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Mania

From Academic Kids

This article is about the medical condition. For the classical mythological figures named Mania, see Mania (mythology).

Mania describes a medical condition characterised by severely elevated mood. Mania is most usually associated with bipolar disorder, where episodes of mania may cyclically alternate with episodes of depression. (Note: not all mania can be classified as bipolar disorder as mania may result from other diseases or causes. mania - however bipolar disorder is the 'classic' manic disease).

Hypomania refers to a less severe variant of mania, where there is less loss of control.

Contents

Symptoms

Although 'severely elevated mood' sounds pleasant, the actual experience of mania is usually unpleasant and sometimes frightening for the person involved and may lead to impulsive behavior that may later be regreted. It can also often be complicated by the sufferer's lack of judgment and insight regarding periods of exacerbation of symptoms. Manic patients are frequently grandiose, irritable, belligerent, and frequently deny anything is wrong with them. Because mania frequently encourages high energy and decreased perception of need or ability to sleep, within a few days of a manic cycle, sleep-deprived psychosis may appear further complicating the ability to think clearly. Racing thoughts and misperceptions lead to frustration and decreased ability to communicate with others.

In addition to decreased need for sleep, Other manic symptoms include irritability, hypersexuality, hyperreligiosity, hyperactivity, talkativeness, flight-of-ideas, and grandiose ideas and plans. In manic and less severe, hypomanic cases, the afflicted person may engage in out of character behaviour such as questionable business transactions, wasteful expenditures of money, risky liaisons or highly vocal arguments uncharacteristic of previous behaviors. These behaviors increase stress in personal relationships, problems at work and increases the risk of altercations with law enforcement as well as being at high risk of impulsively taking part in activities potentially harmful to self and others.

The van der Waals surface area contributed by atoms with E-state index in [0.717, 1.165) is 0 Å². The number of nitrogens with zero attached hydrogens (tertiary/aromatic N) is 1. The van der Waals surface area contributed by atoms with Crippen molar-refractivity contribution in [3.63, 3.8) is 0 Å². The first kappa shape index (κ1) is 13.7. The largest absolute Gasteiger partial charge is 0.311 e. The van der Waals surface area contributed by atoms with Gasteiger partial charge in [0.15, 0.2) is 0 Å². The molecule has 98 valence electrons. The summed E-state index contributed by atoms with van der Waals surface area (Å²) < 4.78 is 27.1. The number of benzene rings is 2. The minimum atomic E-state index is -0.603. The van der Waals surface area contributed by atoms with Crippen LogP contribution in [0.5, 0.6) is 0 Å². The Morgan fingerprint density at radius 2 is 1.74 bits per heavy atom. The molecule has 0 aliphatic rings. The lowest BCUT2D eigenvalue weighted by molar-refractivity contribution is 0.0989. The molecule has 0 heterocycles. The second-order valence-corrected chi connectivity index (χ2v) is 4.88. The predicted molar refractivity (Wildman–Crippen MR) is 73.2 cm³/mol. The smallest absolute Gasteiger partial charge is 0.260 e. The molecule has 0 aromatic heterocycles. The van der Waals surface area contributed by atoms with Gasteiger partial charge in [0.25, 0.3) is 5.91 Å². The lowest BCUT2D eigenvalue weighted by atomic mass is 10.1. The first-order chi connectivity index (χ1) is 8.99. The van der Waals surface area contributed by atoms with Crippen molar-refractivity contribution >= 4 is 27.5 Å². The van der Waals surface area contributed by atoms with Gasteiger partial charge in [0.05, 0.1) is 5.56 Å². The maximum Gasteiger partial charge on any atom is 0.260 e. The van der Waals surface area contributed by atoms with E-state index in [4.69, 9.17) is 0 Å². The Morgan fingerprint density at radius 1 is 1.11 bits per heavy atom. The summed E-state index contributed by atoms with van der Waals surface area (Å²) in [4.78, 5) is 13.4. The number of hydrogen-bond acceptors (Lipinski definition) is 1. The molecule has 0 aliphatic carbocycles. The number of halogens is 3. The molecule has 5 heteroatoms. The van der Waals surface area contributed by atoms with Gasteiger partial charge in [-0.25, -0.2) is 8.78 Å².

Mixed States

Mania can be experienced at the same time as depression, in a mixed state. Dysphoric mania is primarily manic and a depressive mixed state is primarily depressed. This has caused speculation amongst doctors that mania and depression are two independent axes in a bipolar spectrum, rather than opposites.

Treatment

Before beginning treatment for mania, careful differential diagnosis must be performed to rule out non-psychiatric causes.

Acute mania in bipolar disorder is typically treated with mood stabilizers and/or antipsychotic medication. Note that these treatments need to be prescribed and monitored carefully to avoid harmful side-effects such as neuroleptic malignant syndrome. Sometimes when beyond hypomanic it may be necessary to temporarily hold the patient involuntarily due to their lack of insight until the mania phase passes either as part of the bipolar cycle or through medication.

When the symptoms of mania have gone, long-term treatment then focuses on prophylactic treatment to try to stabilize the patient's mood, typically through a combination of medication and talk therapies.

Lithium is a well-known prescription medicine which stabilizes the patients manic and depressive episodes.

See also

Additional reading

College-level texts on abnormal psychology will contain a section on mania.

Other meanings

Some collective mania (craze) can also take place, as individuals have a tendency to lose their own personality inside a crowd (fads, herding, crowd hysteria, stock bubble, tulipomania)

Mania was Menudo's first Portuguese album released in 1984 with Ricky, Charlie, Ray, Roy, and new member Robbi.de:Manie nl:Manie pl:Mania

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